Tuesday, August 16, 2011

Baba Rexheb / Albanian Bektashi Leader

A Frosina infobit

Baba Rexheb / Albanian Bektashi Leader

Frances Trix *

"...the two most important human attributes are knowledge and kindness. Knowledge and learning pave the road leading to God. Kindness enables one to endure sufferings and insults inflicted by the populace / ...you would think it exaggerated that I insist ceaselessly that man must do his outmost to fight his egoism. Believe me, egoism is like a high mountain before our eyes and God is behind this mountain. If we cannot conquer this mountain, we will never see God Almighty." – Baba Rexhep

His American neighbors knew Baba Rexheb as the "monk" who regularly walked several miles to market from his "monastery" that had been established on a farm on the outskirts of Detroit in 1953. But they had no idea that he was a scholar, a poet, a patriot and religious leader who had been forced to leave his native Albania during World War II. Nor did they realize that the Bektashi Order, of which Baba was an internationally recognized cleric, was a 700-year old Muslim Sufi or mystic Order, long known for its tolerance and respect for all religions, for the participation of women, and for the support of Albanian independence from the Ottomans.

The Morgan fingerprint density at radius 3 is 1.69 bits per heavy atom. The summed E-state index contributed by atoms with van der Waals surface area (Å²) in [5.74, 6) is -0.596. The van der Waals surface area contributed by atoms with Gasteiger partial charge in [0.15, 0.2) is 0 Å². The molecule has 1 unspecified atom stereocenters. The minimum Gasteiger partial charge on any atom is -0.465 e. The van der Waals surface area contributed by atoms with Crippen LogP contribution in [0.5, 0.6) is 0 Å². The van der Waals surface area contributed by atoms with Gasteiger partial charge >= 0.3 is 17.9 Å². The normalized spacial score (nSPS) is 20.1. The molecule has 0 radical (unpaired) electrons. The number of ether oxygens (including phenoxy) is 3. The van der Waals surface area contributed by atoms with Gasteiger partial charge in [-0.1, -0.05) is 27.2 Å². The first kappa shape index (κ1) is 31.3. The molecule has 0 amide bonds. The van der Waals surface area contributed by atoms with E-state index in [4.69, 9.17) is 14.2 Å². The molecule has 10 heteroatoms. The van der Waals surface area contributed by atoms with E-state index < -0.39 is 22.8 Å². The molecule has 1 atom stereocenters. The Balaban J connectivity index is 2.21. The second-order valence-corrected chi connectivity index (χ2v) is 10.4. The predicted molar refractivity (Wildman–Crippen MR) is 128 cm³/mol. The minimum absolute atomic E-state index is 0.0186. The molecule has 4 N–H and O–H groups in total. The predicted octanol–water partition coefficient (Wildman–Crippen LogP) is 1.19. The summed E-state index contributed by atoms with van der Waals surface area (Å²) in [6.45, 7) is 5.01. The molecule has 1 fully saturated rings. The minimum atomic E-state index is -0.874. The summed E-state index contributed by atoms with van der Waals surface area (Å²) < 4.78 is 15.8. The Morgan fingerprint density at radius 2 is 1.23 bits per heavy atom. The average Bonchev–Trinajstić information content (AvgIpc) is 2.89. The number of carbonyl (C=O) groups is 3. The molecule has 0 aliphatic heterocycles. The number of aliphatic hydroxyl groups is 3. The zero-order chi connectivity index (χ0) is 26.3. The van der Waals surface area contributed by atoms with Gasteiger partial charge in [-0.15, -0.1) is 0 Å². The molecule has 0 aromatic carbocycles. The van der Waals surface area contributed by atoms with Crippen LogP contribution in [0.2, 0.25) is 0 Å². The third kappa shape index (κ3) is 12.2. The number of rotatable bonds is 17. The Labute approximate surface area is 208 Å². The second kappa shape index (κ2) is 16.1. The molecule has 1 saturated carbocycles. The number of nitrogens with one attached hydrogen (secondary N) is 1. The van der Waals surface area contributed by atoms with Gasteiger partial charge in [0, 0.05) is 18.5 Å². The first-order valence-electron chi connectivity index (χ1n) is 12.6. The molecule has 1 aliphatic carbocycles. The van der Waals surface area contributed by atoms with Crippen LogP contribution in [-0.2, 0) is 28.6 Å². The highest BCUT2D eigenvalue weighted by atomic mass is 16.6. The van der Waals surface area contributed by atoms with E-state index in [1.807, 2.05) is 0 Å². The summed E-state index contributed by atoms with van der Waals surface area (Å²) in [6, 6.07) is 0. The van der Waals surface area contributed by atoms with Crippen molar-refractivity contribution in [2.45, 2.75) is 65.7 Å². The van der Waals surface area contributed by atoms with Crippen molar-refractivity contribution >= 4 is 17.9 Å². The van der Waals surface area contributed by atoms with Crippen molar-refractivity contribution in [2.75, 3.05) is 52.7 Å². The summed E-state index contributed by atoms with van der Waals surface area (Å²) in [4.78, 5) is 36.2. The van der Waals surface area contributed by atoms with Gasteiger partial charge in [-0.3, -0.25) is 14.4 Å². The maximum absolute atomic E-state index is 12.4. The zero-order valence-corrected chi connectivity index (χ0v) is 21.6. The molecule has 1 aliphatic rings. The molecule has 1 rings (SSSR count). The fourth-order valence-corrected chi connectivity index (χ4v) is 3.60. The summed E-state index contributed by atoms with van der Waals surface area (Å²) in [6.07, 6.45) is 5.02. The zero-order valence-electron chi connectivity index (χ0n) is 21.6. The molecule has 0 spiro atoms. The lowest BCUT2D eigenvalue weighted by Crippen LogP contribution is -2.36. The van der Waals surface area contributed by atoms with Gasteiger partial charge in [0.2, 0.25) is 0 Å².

Baba Rexheb was born in 1901 in Gjirokaster in southern Albania. At age sixteen he entered the Bektashi Teqe i Zallit near Gjirokaster and completed studies in Islamic theology, law, and literature with private tutors, notably Ragip Effendi of Delvina. By the time he was twenty he was fluent in Arabic, Turkish, Persian, Greek, and Italian besides his native Albanian. He took his vows as a celibate Bektashi dervish at age twenty-one and served the community until World War II. Forced to flee his homeland in 1944 because of his public stand against communism, he went first to a Displaced Persons Camp in Italy, then to a Bektashi Teqe in Egypt, and finally to America where he established the First Albanian-American Teqe Bektashiane.

In the last summer of his long life, when asked of what he was most proud, Baba responded, "Only to try to teach people about Bektashism." This Baba did through his courage and community leadership, his writings, most notably Misticizma Islame dhe Bektashisme ("Islamic Mysticism and Bektashism," Waldon: New York, 1970), and the way he lived and listened and prayed for people -- Albanian and American, Muslim and Christian. He passed from this life in August, 1995, and is buried on Teqe grounds in Michigan.

*Frances Trix, a student of Baba Rexheb for 25 years, is the author of Spiritual Discourse: Learning with an Islamic Master (Philadelphia: University of Pennsylvania Press, 1993).

Special thanks also to Mergim Korcha for his assistance


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